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crimes that those people will be forced to confessed. >> [speaking non-english] >> i have some footage of russian propaganda tv programs, shone with people i know in person confessing of things that i know for sure they have never done. >> [speaking non-english] >> [interpreter] so, i can well imagine what they did to those people in order to get those video recordings. >> [speaking non-english] >> [interpreter] all this is done in our to release themselves a responsibility. [speaking non-english] >> in the aggression against
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ukraine -- >> [speaking non-english] >> [interpreter] to produce that image of a merciless anomie. >> [speaking non-english] >> [interpreter] and me, as an example, just look at me. >> [speaking non-english] >> [interpreter] in order to justify their crimes and their desire to seize my country -- >> [speaking non-english] >> this is my personal opinion, thank you. >> -- of course, that violates the geneva conventions in so many different ways. did you have any opportunity for any outside contact? talk a little bit about what experiences you had as far as being cared for while you are under captivity. >> [speaking non-english]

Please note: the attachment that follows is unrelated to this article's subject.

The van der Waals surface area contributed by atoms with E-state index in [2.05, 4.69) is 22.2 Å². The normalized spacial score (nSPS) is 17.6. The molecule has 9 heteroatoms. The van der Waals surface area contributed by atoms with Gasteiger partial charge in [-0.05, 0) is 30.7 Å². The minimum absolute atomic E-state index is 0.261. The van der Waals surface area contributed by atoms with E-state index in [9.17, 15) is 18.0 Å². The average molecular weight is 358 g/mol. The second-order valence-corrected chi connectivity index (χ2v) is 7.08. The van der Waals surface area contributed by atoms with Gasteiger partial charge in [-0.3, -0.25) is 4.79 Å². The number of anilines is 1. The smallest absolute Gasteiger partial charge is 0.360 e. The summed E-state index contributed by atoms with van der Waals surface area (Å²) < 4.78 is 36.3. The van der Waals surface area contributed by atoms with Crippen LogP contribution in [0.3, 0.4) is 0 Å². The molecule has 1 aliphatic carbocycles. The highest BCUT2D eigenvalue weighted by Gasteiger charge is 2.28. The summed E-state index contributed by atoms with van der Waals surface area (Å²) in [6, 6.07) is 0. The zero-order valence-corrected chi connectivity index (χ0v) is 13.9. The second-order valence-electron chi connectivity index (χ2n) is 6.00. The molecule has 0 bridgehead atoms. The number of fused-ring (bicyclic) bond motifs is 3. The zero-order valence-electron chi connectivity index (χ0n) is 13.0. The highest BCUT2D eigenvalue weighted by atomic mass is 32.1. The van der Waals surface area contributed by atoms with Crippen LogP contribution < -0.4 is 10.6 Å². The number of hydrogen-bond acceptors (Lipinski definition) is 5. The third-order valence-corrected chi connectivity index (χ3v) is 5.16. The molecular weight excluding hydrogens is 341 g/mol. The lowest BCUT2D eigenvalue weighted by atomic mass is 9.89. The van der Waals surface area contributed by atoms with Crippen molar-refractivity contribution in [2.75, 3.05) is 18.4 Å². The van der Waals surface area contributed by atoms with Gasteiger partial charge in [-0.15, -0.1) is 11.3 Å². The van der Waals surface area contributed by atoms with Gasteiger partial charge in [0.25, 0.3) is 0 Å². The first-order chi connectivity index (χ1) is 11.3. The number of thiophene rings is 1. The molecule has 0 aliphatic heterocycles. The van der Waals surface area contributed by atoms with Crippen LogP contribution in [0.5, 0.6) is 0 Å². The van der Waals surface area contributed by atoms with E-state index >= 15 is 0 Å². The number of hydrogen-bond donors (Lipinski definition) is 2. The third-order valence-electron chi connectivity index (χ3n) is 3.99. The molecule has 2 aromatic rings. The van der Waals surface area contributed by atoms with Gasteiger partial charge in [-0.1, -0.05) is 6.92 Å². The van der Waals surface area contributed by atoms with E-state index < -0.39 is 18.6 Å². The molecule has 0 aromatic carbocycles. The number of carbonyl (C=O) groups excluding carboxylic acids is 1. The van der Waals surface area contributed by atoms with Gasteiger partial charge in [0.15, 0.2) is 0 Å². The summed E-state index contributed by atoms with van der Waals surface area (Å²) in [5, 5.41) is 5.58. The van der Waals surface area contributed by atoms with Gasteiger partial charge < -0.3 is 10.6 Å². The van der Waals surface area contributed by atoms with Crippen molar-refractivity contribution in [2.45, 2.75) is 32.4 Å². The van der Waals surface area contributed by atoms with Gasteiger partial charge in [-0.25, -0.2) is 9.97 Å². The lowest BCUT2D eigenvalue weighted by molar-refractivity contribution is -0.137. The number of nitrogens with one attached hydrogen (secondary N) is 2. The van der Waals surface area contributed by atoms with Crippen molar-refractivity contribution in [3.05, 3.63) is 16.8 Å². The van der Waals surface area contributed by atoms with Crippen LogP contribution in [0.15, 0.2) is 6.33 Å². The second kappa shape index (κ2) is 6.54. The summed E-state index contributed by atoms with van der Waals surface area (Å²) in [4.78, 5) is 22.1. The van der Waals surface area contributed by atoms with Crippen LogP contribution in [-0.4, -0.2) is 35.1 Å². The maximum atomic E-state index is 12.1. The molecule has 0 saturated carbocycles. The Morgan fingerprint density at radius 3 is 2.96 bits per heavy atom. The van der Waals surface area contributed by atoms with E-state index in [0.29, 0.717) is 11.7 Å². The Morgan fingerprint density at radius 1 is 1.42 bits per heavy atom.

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>> [speaking non-english] >> [interpreter] at the time when i was detained, our t had a concussion caused by an explosion of minds that were shot of the hospital where i was. >> [speaking non-english] >> [interpreter] i had a strong headache and other conditions and i asked to send me a doctor. >> [speaking non-english] >> [interpreter] they told me, i do not deserve that. >> [speaking non-english]